Around the time of year, summer makes its final departure and turns into full-force fall. You start hearing a lot of sniffles, groans, and sleepy yawns. Colds spread like the latest celebrity trend. My son told me he went through a box of tissues at school. I pray that the hand-washing lessons are being heeded.
The days grow shorter and darker, and we start wondering if it’s time to turn on the SAD light.
We could all use an energy boost.
But aside from guzzling a nuclear-yellow-colored can of carbonated energy soda, are there any quick ways to give yourself a serious lift? Turns out, the answer is Yes! Multiple studies confirm that there are lots of interesting tweaks you can make to your daily routine that result in a noticeable, measurable energy and attentiveness boost.
Here are five energy-boosting tips that I love, and they’re all quick, inexpensive. And better energy means your immune system is primed for protection too.
1. Add grass-fed butter or coconut oil to your morning cup of coffee.
This new health trend has a lot of people thinking, “Huh? Buttery coffee? Gross!” but it’s actually a pretty interesting idea. Whisking a teaspoon or two of high-quality fat into your coffee changes the way that your body metabolizes the beverage, which means you’ll have a steadier caffeine ride without the abrupt crash. The fat also acts like superfuel for your brain, improving your decision-making, mood, memory, and perhaps helping to prevent neurodegenerative diseases. After blending, it tastes creamy, not oily. Weird, but worth a try!
2. Sniff some peppermint.
Pop a stick of minty gum into your mouth, or sniff a bundle of fresh minty herbs, and you’ll feel refreshed, right? But is that energy boost “real” or just in your imagination?
Turns out, it’s real. Researchers have found that inhaling a whiff of peppermint helps people to concentrate better, complete tasks faster, stay more alert, and even helps athletes to perform better on the field.
Try making your own all-natural mint soap for an extra energy boost in the shower, or anytime you wash your hands.
If you’re a gum lover, switch to a brand that doesn’t include tons of aspartame and other chemicals. Look for xylitol, a sugar-free wonder that improves your dental health.
Or just keep a small pot with fresh mint on your windowsill or desk—extra credit for that one, because keeping plants in your workspace can lower anxiety levels, improve your reaction times and attentiveness, and just help you to feel happier overall.
3. Turn off the TV at least one night a week.
There are so many exciting shows out there, not to mention hundreds of TED Talks, documentaries, and other videos with world-changing ideas, all free, online, right at your fingertips! It can be tempting to curl up and float away on a TV-cloud for hours every night.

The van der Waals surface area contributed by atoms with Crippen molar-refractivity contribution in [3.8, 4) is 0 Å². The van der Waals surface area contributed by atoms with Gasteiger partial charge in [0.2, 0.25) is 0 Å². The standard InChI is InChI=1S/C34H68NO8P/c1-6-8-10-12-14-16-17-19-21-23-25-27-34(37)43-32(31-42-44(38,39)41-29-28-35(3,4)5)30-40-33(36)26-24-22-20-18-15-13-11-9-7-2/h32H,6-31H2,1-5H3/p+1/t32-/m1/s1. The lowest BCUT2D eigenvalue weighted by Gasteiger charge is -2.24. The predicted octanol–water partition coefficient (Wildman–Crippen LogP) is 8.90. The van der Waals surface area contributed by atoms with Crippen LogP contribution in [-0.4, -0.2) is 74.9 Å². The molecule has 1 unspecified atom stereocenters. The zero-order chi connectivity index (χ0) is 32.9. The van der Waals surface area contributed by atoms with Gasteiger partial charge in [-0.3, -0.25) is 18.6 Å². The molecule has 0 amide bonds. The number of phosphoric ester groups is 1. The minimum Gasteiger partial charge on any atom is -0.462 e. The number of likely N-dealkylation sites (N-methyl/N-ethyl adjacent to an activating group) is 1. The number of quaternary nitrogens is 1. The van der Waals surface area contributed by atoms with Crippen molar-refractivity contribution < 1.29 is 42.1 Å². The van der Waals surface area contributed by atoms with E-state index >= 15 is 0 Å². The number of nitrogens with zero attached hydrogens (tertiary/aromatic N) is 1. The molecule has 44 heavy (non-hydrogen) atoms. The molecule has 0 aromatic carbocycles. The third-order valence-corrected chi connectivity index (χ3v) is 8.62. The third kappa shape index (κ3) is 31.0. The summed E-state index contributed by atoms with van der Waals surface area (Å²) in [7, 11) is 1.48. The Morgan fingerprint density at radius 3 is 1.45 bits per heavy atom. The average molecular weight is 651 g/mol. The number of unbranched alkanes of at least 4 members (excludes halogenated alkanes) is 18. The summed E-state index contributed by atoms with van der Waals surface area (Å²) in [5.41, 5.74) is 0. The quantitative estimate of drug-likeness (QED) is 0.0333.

Unfortunately, that habit isn’t great for your body and it’s probably making you feel very fatigued. Studies show that the glow from your TV or computer screen over-stimulates your hypothalamus and slows down the release of melatonin, the sleep-inducing hormone. Without enough melatonin, your body won’t fall asleep when it ought to, which leads to sluggish energy levels the next day.
I recommend giving yourself a completely TV-free, screen-free night as often as possible, but get started with one night a week. You’ll fall asleep more quickly and sleep far more deeply on those nights, waking up feeling refreshed!
4. Wear a sleep mask to block out artificial light.
As I mentioned a moment ago, artificial lights from your TV set, from your tablet, from your smartphone, and so on—confuse your body and interrupt your natural sleep cycles. The disruption continues even after you have fallen asleep, leading to low-quality sleep where you wake up feeling tired even if you got 8-9 hours of rest.
The best solution is to remove all blinking, glowing devices from your bedroom, use black out shades, and to cover the exposed lights with black masking tape. While you work on that, here’s a quicker solution: Just put on a sleep mask! It’s not a perfect solution, since your skin has photoreceptors too, but it’s a great way to get started. Poor sleep is a serious health issue with consequences that might really surprise you. So if you’re going to spend $10 on a new “fall accessory” this season… make it a sleep mask.
5. Crank up your favorite music.
Did you know that for certain competitive sports, it is illegal to listen to music while competing because it gives athletes an unfair advantage? (Just like steroids and stimulant drugs!) That’s the power of music!
Energizing music activates your body’s sympathetic nervous system. Your heart rate quickens, delivering more oxygen all throughout your body, and your entire system becomes energized and ready for action.
If you’re doing a repetitive, tedious task, music can also distract you from experiencing feelings of boredom and fatigue and can help you to perform better (that’s why runners who run to the beat of a fast song tend to run faster, and feel happier, than runners who are slogging along in silence.)
Need some new energy-pumping tunes? Try this dance-party playlist from Spotify or one of these 102 energizing playlists from 8tracks. Or pick a song from your past that’s sentimental and exciting for you. You’ll be transported right back to your first road trip, your first school dance, or freshman year at college.
If you want steady, strong, consistent energy throughout your day, you already know the basics that you need to cover: deep sleep, proper nutrition, plenty of water, and a positive mindset.
But sometime, you just need a little extra boost and I hope the 5 tips I just laid out give you a few ideas.
With that, I’m going to spritz a little peppermint oil onto a Kleenex and give it a big sniff to give myself an energy boost for the rest of the day. If anyone around the office thinks I’ve gone nuts, I’ll just say, “Don’t worry. It’s science.”
~ Dr. Sue